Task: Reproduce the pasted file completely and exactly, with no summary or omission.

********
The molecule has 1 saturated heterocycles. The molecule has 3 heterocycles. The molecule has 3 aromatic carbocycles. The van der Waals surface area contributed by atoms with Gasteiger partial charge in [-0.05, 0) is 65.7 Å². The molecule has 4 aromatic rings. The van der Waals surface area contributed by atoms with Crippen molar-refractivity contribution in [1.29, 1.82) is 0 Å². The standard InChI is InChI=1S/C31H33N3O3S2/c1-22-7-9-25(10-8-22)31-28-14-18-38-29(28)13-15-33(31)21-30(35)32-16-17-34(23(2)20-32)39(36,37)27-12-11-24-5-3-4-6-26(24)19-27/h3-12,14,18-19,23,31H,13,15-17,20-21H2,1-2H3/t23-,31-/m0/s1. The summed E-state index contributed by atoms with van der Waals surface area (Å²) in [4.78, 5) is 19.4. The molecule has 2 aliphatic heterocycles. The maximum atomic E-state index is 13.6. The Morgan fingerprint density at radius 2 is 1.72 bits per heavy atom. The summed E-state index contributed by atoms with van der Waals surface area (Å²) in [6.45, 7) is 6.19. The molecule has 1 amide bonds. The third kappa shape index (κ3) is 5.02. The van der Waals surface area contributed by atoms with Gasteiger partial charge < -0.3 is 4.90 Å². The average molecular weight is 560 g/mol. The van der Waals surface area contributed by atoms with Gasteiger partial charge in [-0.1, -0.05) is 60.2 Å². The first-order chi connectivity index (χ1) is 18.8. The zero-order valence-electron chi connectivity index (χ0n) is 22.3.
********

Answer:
The molecule has 1 saturated heterocycles. The molecule has 3 heterocycles. The molecule has 3 aromatic carbocycles. The van der Waals surface area contributed by atoms with Gasteiger partial charge in [-0.05, 0) is 65.7 Å². The molecule has 4 aromatic rings. The van der Waals surface area contributed by atoms with Crippen molar-refractivity contribution in [1.29, 1.82) is 0 Å². The standard InChI is InChI=1S/C31H33N3O3S2/c1-22-7-9-25(10-8-22)31-28-14-18-38-29(28)13-15-33(31)21-30(35)32-16-17-34(23(2)20-32)39(36,37)27-12-11-24-5-3-4-6-26(24)19-27/h3-12,14,18-19,23,31H,13,15-17,20-21H2,1-2H3/t23-,31-/m0/s1. The summed E-state index contributed by atoms with van der Waals surface area (Å²) in [4.78, 5) is 19.4. The molecule has 2 aliphatic heterocycles. The maximum atomic E-state index is 13.6. The Morgan fingerprint density at radius 2 is 1.72 bits per heavy atom. The summed E-state index contributed by atoms with van der Waals surface area (Å²) in [6.45, 7) is 6.19. The molecule has 1 amide bonds. The third kappa shape index (κ3) is 5.02. The van der Waals surface area contributed by atoms with Gasteiger partial charge < -0.3 is 4.90 Å². The average molecular weight is 560 g/mol. The van der Waals surface area contributed by atoms with Gasteiger partial charge in [-0.1, -0.05) is 60.2 Å². The first-order chi connectivity index (χ1) is 18.8. The zero-order valence-electron chi connectivity index (χ0n) is 22.3.